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|A CurtainUp Los Angeles Review
By Jana J. Monji
Larry Shue's The Nerd is one of the few theatrical pieces in which a theater critic is the hero. He's suave, he's witty and although he doesn't get the girl, we're not even sure he wanted her. But he is not, of course, the eponymous twit.
The twit part, Rick Steadman, is played by French Stewart. If you've seen Stewart as Harry Solomon on Third Rock from the Sun, you know he's had practice playing a doofus, and does it well. In Burbank's Colony Theatre Company production of The Nerd he's lost the sweetness and innocence of Harry Solomon. This nerd is annoying in a scratching on the chalkboard way.
In case you're not familiar with this often produced play, Steadman saved Willum Cubbert (Ed. F. Martin) when he was wounded in Vietnam. Cubbert was unconscious and never saw the face of his saviour, but he and Steadman wrote to each other after they were both home in the States. Cubbert promised Steadman his undying gratitude but did not count on him arriving and turning into the nightmare guest who never leaves. That arrival coincides with Cubbert's birthday for which his sometime girlfriend Tansy (Faith Coley Salie) has fixed up massive quantities of food. Also present to witness Steadman embarassing Cubbert are Warnock Waldgrave (Jonathan Palmer), his wife Clelia (Cindy Warden), their bratty son (Justin M. Bretter) and, to lighten up the proceedings, theater critic and professional sarcastic wit, Axel (Kevin Symons).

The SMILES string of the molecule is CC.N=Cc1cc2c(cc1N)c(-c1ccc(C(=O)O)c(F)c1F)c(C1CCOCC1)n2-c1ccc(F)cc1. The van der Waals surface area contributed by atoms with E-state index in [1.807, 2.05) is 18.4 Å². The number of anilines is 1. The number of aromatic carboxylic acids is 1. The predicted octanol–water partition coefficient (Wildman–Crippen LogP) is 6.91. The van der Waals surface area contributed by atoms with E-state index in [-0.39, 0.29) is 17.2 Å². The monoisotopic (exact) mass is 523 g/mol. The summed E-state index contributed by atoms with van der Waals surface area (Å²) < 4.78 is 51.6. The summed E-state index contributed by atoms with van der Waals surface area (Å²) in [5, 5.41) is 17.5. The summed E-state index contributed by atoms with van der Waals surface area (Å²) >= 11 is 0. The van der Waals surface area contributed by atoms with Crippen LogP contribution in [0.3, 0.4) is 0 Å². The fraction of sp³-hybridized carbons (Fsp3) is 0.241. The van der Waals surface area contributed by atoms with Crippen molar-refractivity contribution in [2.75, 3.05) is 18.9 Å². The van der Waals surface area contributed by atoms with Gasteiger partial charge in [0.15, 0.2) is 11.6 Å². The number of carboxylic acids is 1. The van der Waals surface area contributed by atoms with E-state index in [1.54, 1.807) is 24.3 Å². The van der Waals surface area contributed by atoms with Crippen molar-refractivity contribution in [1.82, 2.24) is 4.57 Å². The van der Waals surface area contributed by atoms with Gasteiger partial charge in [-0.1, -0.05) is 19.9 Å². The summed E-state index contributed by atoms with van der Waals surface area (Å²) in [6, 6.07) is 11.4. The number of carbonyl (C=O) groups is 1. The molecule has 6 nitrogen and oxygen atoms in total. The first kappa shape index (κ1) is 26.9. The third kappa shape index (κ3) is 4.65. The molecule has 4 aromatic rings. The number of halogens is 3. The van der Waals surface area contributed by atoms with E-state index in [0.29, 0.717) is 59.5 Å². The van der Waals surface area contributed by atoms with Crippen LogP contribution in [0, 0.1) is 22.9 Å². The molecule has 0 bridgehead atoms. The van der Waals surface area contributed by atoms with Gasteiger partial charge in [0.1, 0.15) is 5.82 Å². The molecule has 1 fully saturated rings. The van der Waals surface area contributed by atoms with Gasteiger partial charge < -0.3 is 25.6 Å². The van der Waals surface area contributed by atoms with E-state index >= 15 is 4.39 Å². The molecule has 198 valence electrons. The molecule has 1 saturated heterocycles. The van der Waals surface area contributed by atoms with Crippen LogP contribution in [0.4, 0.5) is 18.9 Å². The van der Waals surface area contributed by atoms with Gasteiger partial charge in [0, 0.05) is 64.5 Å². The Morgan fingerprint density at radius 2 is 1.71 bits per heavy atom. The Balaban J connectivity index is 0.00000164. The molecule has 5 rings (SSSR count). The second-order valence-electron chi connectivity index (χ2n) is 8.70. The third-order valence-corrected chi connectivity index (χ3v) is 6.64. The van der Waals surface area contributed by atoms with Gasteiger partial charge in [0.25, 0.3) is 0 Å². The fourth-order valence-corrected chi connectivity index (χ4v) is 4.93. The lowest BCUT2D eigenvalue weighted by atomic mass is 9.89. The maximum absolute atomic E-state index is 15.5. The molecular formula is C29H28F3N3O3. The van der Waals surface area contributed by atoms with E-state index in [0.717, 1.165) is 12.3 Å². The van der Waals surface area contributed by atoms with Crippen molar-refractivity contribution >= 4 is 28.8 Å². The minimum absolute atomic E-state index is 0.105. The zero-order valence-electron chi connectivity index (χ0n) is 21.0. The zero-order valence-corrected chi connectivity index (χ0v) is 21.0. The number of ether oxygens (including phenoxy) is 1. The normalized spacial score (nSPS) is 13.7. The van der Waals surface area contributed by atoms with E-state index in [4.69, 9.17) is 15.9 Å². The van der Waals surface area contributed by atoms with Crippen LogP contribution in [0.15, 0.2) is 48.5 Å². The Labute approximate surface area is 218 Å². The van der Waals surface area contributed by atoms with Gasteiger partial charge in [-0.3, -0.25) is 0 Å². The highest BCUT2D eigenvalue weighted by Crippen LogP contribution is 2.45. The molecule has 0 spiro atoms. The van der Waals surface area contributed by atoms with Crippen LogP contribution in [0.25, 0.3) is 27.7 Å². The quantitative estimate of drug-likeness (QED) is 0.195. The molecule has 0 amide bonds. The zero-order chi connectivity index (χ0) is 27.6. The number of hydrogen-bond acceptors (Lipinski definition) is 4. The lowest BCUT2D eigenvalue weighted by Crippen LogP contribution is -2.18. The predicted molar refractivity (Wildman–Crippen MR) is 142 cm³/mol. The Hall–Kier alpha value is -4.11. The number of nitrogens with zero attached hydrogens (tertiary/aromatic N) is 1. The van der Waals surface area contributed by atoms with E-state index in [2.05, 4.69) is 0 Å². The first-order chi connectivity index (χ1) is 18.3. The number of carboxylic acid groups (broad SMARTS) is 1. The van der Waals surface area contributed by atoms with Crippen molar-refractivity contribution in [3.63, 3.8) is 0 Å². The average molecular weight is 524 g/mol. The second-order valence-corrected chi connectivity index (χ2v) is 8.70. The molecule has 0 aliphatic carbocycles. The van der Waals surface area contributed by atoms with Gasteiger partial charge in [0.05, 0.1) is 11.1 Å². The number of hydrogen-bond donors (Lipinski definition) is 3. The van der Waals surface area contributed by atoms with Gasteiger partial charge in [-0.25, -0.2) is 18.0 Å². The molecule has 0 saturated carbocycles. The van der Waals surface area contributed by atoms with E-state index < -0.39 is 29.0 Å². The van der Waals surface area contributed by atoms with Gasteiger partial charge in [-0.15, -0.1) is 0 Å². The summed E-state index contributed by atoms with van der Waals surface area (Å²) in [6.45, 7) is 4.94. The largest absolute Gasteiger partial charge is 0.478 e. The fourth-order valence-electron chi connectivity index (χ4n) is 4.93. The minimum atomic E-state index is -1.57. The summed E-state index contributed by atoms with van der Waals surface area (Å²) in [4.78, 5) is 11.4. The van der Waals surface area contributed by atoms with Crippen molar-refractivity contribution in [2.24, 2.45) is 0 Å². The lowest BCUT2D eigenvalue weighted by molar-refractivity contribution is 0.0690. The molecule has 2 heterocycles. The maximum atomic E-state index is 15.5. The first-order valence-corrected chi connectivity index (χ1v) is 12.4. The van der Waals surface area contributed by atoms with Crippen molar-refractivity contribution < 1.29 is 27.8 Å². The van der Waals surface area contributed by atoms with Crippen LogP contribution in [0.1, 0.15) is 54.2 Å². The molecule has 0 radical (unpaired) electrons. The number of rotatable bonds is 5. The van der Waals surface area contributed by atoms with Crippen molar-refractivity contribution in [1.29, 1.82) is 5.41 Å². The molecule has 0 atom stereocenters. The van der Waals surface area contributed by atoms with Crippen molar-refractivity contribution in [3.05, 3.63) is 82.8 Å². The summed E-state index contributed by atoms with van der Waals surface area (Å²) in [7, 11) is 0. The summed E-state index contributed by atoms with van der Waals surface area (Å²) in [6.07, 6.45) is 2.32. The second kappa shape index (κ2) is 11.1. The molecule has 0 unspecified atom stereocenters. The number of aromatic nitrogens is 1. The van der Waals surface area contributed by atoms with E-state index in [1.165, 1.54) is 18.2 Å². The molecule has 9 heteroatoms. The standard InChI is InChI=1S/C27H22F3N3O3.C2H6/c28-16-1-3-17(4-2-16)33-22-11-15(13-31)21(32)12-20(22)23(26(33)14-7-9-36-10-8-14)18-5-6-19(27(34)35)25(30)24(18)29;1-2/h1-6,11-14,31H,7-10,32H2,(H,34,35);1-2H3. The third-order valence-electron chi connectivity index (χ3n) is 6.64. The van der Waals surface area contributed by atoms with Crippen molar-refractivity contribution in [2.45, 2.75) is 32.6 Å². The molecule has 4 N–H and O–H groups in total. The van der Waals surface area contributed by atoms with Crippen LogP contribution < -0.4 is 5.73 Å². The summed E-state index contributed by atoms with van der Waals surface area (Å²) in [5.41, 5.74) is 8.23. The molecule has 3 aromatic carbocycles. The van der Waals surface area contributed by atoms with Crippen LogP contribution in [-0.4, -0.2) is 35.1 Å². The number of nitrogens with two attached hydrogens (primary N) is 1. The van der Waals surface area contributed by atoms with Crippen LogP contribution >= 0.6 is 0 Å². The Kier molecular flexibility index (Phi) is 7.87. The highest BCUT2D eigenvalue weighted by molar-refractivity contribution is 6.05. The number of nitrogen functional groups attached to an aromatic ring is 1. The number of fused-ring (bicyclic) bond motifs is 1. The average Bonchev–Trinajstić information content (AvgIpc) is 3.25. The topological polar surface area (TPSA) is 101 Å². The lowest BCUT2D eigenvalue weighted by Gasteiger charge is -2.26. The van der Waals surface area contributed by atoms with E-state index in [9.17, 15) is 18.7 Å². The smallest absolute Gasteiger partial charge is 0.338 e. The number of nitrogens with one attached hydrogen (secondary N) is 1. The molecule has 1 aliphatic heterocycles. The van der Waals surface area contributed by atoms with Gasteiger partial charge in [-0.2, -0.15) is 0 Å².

Director David Rose emphasizes Stewart's role, but comedically he isn't the only one carrying the show. Warden is priceless as the suppressed, homely wife in a dowdy and shapeless pastel plaid skirt and patterned sweater. Each contortion of her face and body is hilarious. Palmer blusters and roars impatiently as the rigid, commanding businessman with no time to waste and no sense of humor, but can't possibly upstage Warden. Ed Martin, who played Charlie Brown in the Colony's recent staging of You're a Good Man, Charlie Brown, is again the sad sack who finally explodes. His Cubbert is sympathetic but there is a lack of fireworks between him and Faith Salie's Tansy. We just have to believe Axel the suave, critical mover's word for it that they are meant for each other.
If you wince at the thought of investing your sympathies in an unlovable nerd, who might be mentally challenged as the butt of this one joke play, don't worry. There's a twist on the way to a happy ending. The Nerd is an extended joke with nothing deep about friendship or self-sacrifice here. Inn this production, however, it's a joke that's well told.
At This Theater
Leonard Maltin's 2003 Movie and Video Guide
Ridiculous!The Theatrical Life & Times of Charles Ludlam
Somewhere For Me, a Biography of Richard Rodgers
The New York Times Book of Broadway: On the Aisle for the Unforgettable Plays of the Last Century
6, 500 Comparative Phrases including 800 Shakespearean Metaphors by CurtainUp's editor.
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